April round up…one third of the year gone!

Each month seems to get better and April has certainly been brilliant, due in part to our lovely varied trip. So here is a look back at the month followed by the monthly lists.

April began with a beautiful sunny day and for us a trip to the little private hide and plenty of pictures of little garden birds mainly but also our first Swallows of the year. The following days so trips to Titchwell, Cley, and Snettisham the last one with family along for company and birding skills!IMG_0521 (Custom)

The bird count was creeping up and included my favourite bird, the Wheatear, we have seen several since and each one is just as good a the previous one. Other spring migrants were coming back across the sea too and each one is a treat, another favourite the Ring ouzel just reminds me that maybe winter is finished with. Some days contradicted that thought as they still felt a tad winterish especially one trip to Salthouse but it still produced some nice birds.

Most of this past month we have been away from Norfolk, firstly a trip to Godalming with a stop over at the London Wetland Centre. We were pleased we had detoured as we ticked the Ring-necked parakeets, not your usual British looking bird! We spent a couple of days with family in Godalming and had a lovely time catching up with brother Brian and sister-in-law Margaret and also meeting a new great, great-nephew (I know I can’t possibly be old enough for that) a high light was a trip to The Devil’s Punchbowl.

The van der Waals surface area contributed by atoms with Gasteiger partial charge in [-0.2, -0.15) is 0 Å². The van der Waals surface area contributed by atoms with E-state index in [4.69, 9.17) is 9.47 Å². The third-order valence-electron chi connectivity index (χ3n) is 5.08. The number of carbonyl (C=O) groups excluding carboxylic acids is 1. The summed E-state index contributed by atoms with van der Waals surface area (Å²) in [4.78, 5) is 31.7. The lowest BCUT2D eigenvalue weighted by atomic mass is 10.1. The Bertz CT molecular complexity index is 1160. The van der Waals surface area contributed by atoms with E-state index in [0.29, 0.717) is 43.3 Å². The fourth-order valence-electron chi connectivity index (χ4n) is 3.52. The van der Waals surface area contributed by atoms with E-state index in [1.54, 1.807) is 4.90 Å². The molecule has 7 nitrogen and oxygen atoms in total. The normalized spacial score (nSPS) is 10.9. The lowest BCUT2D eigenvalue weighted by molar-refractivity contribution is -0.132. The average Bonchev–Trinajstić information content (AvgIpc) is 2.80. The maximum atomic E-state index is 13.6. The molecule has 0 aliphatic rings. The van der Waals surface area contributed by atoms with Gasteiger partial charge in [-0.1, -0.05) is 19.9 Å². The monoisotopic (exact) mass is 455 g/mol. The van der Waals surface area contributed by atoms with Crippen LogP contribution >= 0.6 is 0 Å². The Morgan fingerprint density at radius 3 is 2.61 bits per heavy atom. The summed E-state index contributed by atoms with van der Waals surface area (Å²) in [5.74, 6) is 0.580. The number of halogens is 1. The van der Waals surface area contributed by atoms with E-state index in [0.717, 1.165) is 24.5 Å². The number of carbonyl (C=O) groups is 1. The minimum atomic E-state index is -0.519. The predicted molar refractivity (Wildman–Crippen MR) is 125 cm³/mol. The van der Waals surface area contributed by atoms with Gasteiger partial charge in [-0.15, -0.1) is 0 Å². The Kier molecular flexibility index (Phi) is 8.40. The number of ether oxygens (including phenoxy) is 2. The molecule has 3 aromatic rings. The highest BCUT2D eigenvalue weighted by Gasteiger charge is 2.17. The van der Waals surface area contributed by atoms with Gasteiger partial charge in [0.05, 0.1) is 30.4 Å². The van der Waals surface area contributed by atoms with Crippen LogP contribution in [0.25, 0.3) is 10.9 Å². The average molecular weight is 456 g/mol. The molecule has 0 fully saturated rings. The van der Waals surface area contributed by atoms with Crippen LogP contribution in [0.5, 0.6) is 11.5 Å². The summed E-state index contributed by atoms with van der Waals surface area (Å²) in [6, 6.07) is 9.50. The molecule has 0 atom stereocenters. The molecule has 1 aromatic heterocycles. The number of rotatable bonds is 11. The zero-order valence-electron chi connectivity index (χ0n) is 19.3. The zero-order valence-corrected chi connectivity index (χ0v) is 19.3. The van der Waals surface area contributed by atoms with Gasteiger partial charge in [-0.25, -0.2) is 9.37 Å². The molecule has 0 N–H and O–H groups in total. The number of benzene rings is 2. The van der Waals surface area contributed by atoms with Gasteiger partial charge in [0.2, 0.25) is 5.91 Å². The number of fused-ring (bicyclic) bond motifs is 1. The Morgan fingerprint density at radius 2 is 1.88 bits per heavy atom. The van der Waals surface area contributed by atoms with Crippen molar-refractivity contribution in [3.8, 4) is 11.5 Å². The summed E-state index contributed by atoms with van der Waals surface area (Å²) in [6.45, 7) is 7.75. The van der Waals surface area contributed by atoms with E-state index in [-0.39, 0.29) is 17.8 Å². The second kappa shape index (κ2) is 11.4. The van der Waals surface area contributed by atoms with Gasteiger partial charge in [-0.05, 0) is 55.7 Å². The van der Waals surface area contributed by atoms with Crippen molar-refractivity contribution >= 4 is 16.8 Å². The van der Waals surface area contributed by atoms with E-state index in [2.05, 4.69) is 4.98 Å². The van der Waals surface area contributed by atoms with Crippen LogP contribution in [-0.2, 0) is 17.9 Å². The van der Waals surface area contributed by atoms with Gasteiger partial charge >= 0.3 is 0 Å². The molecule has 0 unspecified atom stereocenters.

On we went with several days in the New Forrest followed by time near Salisbury before moving on to Weymouth and ending up with a week in Devon. How lucky am I? These trips are all recorded in previous blogs so please read back if you missed them, we had a fabulous time at all places.

I would like to pick a few highlights though beginning with Blashford Lakes near Ringwood in Hampshire. We went there several times and found the staff so friendly and helpful and we got some lovely birds and more there. They included life ticks,  Red-rumped swallow, Emperor moth and several year ticks plus some lovely walks and a very fast Bank vole that allowed me to snap just one photo! We had never visited the New Forrest before but we certainly hope to return, maybe we will see Oliver the calf I got to name, mind you we only have four years for that.

Salisbury was all about the Bustards really and it was something we were glad we did but if we ever go back to that area we will NOT be returning to the accommodation we had there!!! On to Weymouth (lovely accommodation there) and the highlight of that trip for me was the day spent at Portland Bill, brilliant and again I really hope we get the opportunity to return.

Our last week away was spent in Devon with my sister and her husband, Janice and Chris and we had a brilliant time in a lovely holiday home, with an excellent local pub which took the worry of cooking away!!!

Just a few highlights from that week were meeting up with Ian’s sister and all their family, again I thank them for driving up (and crossing the border) from Cornwall. It has been a long time since we had got together and it really was great!